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Feline Physics: Why Cats Can Survive Falls From Great Heights

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Cat image via Shutterstock

The other night, I watched a YouTube video featuring a woman standing on her bed, holding a cat upside down by its feet, then repeatedly dropping the cat onto the mattress. Amazingly, every time the cat was released, it immediately righted itself and landed on its feet.

The woman was performing the same basic experiment that French scientist Etienne Jules Marey did back in 1890. Marey, famous for investigations in which his chronophotographic camera was able to capture up to 60 consecutive frames a second, dropped a cat and filmed it. And yes, there’s a clip on YouTube:

The purpose of both of these videos was to demonstrate the cat’s unique innate ability to reorient its body during a fall. There’s even a name for this phenomenon: the “righting reflex.” Animal experts say that the righting reflex is observable in kittens as early as three to four weeks, and is fully developed at seven weeks.

How does the righting reflex work?

First, cats have supersensitive sense organs. A vestibular apparatus in their inner ear acts as a balance and orientation compass. They always know right side up. Second, cats have a unique skeletal structure - an unusually flexible backbone and the absence of a collarbone. So when a cat falls, its senses respond with lightning speed, and it is able to reorient its body and twist its head around so it can see where it’s going to land.

Beyond their amazing aerial spins, cats also have what could be called a built-in parachute. Like many small animals, they have a low body-volume-to-weight ratio, which when falling, allows them to slow their velocity by spreading out and becoming their own parachute. It’s the same kind of maneuver that flying squirrels do in mid-air.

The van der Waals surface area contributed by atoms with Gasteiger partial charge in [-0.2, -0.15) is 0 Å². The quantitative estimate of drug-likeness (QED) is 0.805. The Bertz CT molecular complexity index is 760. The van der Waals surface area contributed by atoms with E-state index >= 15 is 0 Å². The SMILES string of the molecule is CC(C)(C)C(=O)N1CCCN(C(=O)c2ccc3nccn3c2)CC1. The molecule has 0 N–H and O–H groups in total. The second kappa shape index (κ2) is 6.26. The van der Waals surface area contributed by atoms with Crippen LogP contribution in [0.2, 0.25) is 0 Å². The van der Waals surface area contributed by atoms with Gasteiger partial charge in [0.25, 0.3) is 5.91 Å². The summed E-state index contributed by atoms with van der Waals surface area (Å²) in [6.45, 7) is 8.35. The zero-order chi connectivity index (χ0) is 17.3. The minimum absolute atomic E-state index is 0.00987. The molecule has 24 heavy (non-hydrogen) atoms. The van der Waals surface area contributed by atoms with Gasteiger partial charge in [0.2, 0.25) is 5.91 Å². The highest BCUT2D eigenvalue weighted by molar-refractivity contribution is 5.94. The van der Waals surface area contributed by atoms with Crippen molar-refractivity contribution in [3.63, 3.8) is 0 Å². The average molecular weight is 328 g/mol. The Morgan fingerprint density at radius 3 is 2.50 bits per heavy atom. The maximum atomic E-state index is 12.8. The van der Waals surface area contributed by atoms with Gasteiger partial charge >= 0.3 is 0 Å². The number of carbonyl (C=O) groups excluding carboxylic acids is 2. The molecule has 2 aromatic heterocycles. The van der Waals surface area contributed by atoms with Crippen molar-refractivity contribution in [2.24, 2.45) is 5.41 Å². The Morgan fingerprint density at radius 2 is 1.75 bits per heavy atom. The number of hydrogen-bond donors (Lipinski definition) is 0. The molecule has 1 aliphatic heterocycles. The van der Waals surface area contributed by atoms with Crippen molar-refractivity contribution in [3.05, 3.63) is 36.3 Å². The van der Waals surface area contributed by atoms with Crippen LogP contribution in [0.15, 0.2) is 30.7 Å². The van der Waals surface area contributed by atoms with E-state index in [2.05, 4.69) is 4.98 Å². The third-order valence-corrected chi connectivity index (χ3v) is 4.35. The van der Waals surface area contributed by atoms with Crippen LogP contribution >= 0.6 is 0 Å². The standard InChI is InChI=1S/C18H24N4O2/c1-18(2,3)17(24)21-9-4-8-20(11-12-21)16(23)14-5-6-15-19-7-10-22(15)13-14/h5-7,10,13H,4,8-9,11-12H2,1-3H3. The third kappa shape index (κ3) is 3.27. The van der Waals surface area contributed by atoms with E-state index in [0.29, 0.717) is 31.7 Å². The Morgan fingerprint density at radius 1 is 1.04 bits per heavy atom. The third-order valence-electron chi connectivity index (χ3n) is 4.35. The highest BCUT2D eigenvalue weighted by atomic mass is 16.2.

But as amazing as their gravity-defying abilities are, cats are not invincible.

In 1987, veterinarians at New York City’s Animal Medical Center did a study of felines that had fallen from tall buildings. 90% of them survived, though most sustained serious injuries. Of those, more than one-third needed life-saving treatment, while just under a third required no treatment. What’s remarkable is that the study found that cats that fell from heights of 7 to 32 stories were less likely to die than those that fell from 2 to 6 stories.

Why? One theory is that after a certain distance, a cat reaches maximum speed and that vestibular mechanism in its ear shuts off. As a result, the cat relaxes. As any stuntman can tell you, relaxed limbs are less likely to break than unrelaxed ones. Another is that the greater height gives the cat time to adopt its parachute pose.

For those of you who enjoy physics, the “falling cat problem,” as it’s called, has been parsed in diagrams and technical language in online dissertations such as “Gauge Theory of the Falling Cat” and the Monty Python-ish sounding “Aerial Righting Reflexes in Flightless Animals.”

Then, of course, there's The Buttered Cat Paradox, which Miss Cellania discussed in great detail last year.